Note that by default, the AP is a bridge (imagine it as a wired switch, but for wireless), and Comcast will not like giving you multiple public IP's in this fashion. You'll need to configure your wireless SSID to a "local subnet" configuration, which allows the R700 to take on the role of a NAT route and hand out private IP's behind your NAT.
Also, remember that Comcast modem firmware generally "marries" to a particular MAC address once per bootup, so you need to reboot your modem when changing what the modem is connected to.
But personally, I don't recommend this direct setup. I would strongly recommend inserting a wired NAT router in between. While the R700 can do NAT, it's not the world's most feature-filled NAT router,, and sooner or later you'll want port forwarding or UPnP or static leases / static DNS, and then realize you're out of options.
I would strongly recommend either buying a wired router (e.g. turn the wireless portion off), or since you're a home user, DD-WRT works great too as a wired router. Then setting up the R700 behind it will be simple.
John's reply gives you basic setup, but I'm not sure if you have a network, or just a Comcast modem.
If you have an existing network with Internet access thru an ISP, you can add the R700 to your network with a static IP/netmask/def-gw on default VLAN 1, assigned under Configure::Internet.
Test your access from the R700 from Administration::Diagnostics, where you can Ping local and remote targets.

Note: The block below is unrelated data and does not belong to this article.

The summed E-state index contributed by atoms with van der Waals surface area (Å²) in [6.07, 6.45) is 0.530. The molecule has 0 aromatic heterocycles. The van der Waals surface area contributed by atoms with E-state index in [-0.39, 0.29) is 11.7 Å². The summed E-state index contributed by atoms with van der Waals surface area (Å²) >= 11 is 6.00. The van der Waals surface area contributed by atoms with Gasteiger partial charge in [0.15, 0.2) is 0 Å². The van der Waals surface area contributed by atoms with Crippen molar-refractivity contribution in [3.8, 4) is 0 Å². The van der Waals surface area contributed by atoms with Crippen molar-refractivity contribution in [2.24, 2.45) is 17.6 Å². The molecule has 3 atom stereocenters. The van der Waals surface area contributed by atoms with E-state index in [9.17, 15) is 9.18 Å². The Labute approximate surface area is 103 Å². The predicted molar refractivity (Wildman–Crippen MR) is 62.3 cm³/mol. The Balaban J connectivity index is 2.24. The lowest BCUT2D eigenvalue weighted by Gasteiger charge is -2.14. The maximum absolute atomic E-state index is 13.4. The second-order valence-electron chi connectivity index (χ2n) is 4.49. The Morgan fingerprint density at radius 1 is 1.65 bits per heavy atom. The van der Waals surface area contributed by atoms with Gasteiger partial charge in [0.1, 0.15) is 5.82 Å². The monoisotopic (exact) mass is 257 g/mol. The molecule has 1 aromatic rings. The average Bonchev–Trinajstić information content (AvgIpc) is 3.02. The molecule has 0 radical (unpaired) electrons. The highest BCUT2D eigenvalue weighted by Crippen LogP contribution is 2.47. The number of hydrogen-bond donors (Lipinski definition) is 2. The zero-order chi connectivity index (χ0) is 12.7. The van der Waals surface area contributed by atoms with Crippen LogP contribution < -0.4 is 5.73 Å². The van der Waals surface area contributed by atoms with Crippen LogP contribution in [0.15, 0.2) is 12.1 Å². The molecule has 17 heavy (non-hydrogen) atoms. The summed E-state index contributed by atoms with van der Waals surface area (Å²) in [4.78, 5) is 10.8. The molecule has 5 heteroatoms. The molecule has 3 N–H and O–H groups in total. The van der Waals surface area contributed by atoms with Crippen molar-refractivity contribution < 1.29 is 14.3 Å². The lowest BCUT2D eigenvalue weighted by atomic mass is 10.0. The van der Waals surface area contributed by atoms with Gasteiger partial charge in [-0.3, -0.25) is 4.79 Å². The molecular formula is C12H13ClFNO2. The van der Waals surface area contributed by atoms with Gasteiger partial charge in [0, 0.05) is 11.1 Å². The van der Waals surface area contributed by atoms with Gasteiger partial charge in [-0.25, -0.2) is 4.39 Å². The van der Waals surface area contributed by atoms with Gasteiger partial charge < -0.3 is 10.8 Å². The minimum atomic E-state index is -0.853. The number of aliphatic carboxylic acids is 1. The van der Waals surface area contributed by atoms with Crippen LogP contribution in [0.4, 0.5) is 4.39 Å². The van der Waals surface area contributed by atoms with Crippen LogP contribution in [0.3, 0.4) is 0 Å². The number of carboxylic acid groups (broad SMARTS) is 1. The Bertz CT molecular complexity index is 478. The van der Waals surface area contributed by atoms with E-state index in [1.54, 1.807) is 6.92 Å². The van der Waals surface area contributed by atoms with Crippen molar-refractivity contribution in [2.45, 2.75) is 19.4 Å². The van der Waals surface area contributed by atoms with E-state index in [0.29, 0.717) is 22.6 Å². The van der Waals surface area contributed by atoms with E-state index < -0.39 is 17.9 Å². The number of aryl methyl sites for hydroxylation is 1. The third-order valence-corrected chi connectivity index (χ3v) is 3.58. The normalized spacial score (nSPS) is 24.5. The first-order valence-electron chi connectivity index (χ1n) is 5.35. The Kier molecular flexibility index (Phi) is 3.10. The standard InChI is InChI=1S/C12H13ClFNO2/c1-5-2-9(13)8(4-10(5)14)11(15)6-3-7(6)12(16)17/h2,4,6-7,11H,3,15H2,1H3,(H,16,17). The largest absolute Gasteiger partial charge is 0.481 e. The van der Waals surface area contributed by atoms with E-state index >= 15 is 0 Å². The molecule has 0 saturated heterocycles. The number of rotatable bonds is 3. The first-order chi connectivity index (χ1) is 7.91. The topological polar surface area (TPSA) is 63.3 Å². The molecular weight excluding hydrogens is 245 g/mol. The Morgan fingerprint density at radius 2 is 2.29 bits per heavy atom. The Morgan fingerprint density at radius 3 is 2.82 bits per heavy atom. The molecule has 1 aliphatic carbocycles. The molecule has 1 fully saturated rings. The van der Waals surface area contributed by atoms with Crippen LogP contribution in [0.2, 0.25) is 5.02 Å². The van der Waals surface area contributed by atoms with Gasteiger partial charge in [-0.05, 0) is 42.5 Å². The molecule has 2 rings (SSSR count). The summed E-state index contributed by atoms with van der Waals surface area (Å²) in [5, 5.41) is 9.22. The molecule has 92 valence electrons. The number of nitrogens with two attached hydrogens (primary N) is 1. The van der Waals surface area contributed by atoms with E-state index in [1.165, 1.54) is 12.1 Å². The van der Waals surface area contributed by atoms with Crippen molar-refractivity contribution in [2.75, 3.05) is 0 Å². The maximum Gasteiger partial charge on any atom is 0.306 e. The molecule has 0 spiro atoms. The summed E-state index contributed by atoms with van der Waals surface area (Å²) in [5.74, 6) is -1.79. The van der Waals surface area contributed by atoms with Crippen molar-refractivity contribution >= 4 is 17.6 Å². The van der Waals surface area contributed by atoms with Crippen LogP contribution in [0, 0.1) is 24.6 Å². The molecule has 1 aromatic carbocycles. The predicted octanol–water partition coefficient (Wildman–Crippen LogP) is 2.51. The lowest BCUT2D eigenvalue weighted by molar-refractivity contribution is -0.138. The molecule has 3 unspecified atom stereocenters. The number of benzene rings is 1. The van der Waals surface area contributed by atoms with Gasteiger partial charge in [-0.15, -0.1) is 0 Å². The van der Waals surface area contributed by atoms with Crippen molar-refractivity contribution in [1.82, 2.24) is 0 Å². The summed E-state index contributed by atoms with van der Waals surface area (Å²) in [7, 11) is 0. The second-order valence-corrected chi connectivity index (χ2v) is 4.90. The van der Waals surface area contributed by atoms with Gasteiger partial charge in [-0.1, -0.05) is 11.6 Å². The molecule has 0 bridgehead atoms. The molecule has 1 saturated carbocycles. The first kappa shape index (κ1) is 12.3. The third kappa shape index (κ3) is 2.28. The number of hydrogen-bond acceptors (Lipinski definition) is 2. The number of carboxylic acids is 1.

The R700 is a dual-band AP, so you have to configure your WLAN SSID under Configure/Radio 2.4G, and Configure/Radio 5G separately. The common settings can be left at default, and you setup encryption and SSID under Wireless 1 tab and Wireless 9 tab, respectively per radio.
The default SSID settings are None for Local Subnet, and 'Bridge to WAN' for packet forwarding.
If you do not specify a Local Subnet under the SSID, your clients DHCP request will hit the wired network, and need to obtain an address/netmask/gateway from your cable modem/DSL router, or the ISP, depending on your agreement with them. If they only give you one IP, this will not work.
The alternative that doesn't require DHCP from your local router or ISP, is to define a Local Subnet on the AP (Configure::Local Subnets), specify this local subnet under the SSID, with the 'Local Subnet NAT and Route to WAN' packet forwarding option. This is the design John was suggesting, and I wished to provide another description for.